“More programs like the one in Madison County that get people in the medical community talking about burnout is a good start. Unfortunately, there are still so many doctors who don’t understand the warning signs, especially medical students. Female residents are among the biggest burnout populations. I think the key is education. The more they can learn about what burnout is and how to avoid it early in their careers, the better it will be on our physicians and our medical system,” Dr. Hunt said.

APHP is a member benefit for physicians of the Medical Association. It is a confidential clinical resource for physicians, physician assistants, residents and medical students created in 1990 by state law to provide a program for early detection and treatment of medical professionals with problems related to possible impairment due to alcohol, drugs, psychiatric disorders or behavior. About 90 percent of physicians who enter the APHP successfully complete the program and return to their medical practices and see patients.

“Most don’t truly understand exactly what APHP can do until they become part of the program as participants. We are here to help them, and we advocate for them to help them keep their medical licenses. We try to keep or get them healthy and keep them in their medical practice and in the State of Alabama. Our opinion is that a doctor who has gone through APHP as a participant and is being monitored is a safer physician, a better physician, than those who have problems and haven’t gone through our program,” Dr. Hunt explained.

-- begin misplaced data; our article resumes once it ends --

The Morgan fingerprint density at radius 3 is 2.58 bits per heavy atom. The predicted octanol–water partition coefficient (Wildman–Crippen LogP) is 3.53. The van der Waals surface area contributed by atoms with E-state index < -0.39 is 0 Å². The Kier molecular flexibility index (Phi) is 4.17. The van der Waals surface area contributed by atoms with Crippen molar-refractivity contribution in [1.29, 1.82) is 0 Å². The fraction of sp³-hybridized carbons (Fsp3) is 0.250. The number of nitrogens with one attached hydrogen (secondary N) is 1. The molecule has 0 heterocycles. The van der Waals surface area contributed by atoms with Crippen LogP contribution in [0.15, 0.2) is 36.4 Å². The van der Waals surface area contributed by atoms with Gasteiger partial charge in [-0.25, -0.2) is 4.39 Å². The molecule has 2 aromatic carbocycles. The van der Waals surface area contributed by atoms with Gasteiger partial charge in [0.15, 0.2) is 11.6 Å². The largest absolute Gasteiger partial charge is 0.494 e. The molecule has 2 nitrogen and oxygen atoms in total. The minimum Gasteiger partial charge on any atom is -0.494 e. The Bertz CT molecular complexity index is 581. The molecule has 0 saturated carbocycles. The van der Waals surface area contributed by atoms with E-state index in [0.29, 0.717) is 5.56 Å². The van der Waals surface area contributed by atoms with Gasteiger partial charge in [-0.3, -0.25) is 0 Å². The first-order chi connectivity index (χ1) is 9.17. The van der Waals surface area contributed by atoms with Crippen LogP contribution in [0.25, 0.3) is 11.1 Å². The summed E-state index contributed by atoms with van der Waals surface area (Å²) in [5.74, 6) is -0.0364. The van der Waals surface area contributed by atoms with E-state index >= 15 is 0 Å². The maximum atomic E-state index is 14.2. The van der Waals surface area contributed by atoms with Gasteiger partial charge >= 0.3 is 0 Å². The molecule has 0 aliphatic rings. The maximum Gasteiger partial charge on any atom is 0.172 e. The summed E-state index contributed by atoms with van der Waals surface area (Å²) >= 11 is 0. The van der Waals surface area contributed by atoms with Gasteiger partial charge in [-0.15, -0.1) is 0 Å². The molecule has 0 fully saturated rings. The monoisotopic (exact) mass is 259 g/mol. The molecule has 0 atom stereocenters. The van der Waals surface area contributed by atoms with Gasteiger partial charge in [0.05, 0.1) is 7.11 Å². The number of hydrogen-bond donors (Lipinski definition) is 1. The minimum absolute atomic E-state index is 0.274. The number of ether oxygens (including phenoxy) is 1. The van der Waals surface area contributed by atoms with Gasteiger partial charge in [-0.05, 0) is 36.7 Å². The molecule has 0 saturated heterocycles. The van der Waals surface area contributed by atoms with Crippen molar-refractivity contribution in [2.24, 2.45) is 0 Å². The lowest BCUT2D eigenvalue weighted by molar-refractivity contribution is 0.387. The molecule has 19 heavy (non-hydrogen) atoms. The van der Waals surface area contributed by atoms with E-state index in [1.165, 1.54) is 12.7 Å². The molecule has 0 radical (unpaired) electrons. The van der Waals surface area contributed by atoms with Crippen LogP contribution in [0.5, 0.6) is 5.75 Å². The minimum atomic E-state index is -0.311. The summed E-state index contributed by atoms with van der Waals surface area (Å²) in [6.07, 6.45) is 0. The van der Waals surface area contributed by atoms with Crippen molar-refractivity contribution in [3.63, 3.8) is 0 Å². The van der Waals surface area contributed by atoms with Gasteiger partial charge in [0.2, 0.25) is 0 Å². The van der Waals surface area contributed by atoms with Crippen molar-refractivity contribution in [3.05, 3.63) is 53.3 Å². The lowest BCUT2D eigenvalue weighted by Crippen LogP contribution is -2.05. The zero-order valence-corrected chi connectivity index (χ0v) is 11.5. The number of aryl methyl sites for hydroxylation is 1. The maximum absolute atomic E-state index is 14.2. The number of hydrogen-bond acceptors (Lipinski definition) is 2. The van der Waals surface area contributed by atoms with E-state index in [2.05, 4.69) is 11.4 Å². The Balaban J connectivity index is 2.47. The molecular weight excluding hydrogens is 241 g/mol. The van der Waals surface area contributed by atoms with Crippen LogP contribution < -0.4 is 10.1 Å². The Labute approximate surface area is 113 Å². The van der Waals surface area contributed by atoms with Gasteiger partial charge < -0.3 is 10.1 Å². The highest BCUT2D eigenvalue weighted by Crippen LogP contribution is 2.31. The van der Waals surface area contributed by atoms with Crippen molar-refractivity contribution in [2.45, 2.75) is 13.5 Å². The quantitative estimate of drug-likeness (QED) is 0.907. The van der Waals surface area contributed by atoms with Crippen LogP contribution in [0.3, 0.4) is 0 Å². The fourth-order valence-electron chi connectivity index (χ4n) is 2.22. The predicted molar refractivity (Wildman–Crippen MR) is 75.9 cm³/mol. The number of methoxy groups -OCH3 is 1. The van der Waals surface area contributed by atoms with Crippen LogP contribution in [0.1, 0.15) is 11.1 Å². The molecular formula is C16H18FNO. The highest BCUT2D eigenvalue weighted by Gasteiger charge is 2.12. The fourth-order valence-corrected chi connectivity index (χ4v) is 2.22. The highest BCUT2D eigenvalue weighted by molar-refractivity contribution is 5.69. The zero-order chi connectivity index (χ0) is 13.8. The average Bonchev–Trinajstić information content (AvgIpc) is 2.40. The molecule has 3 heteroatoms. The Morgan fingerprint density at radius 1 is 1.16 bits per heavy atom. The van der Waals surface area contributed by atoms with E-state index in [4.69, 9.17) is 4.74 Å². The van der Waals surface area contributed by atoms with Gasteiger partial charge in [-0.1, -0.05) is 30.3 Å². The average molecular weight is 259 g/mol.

According to Dr. Hunt, most physicians may not even realize they are burning out until the situation becomes substance abuse, disruptive behavior, or other issues that stem from being burned out. It’s these overt signs that APHP can help physicians treat.

“Physicians work as much as 80 or more hours a week easily, and they’ve done that for years and years,” Dr. Hunt said. “Some take medications to cope with that stress. They may not know it, but it gets out of control, and they become addicted. What we see are more middle-aged physicians. Older physicians have learned to cope with that stress. We’ve seen many doctors retire because of EMR, ICD-10 and other government regulations. They just refused to put up with it, so they took that step and closed their practices. It was too much stress. It’s still happening with more and more government regulations that physicians have to navigate. It takes them away from the one thing they trained their entire lives for — medicine.”

Still, if more physicians can learn about what burnout is and how to avoid it early in their careers, the better it will be for our physicians and our medical system.

Could YOU have burnout?

There are specific signs of professional burnout. Ask yourself these questions:

  • Am I overly cynical or critical at work?
  • Do I have to drag myself to work or have trouble getting started once I arrive at work?
  • Am I irritable or impatient with co-workers or patients?
  • Do I lack the energy to be productive at work?
  • Does work consistently satisfy me?
  • Am I disillusioned by the practice of medicine?
  • Have my sleep habits or appetite changed?
  • Do I have headaches, backaches or other physical complaints that don’t subside with rest?
  • Do I use food, drugs or alcohol to feel better or to simply not feel at all?

If you feel you are suffering from symptoms of burnout and would like to get help, please contact the Alabama Physicians Health Program at 1-800-239-6272. APHP is a member benefit of the Medical Association. If you live in Madison County and would like more information about the Physician Wellness program, call (256) 881-7321.

Article written by Lori M. Quiller, APR, Director of Communications, and Mikala McCurry, Communications Assistant.

Posted in: Health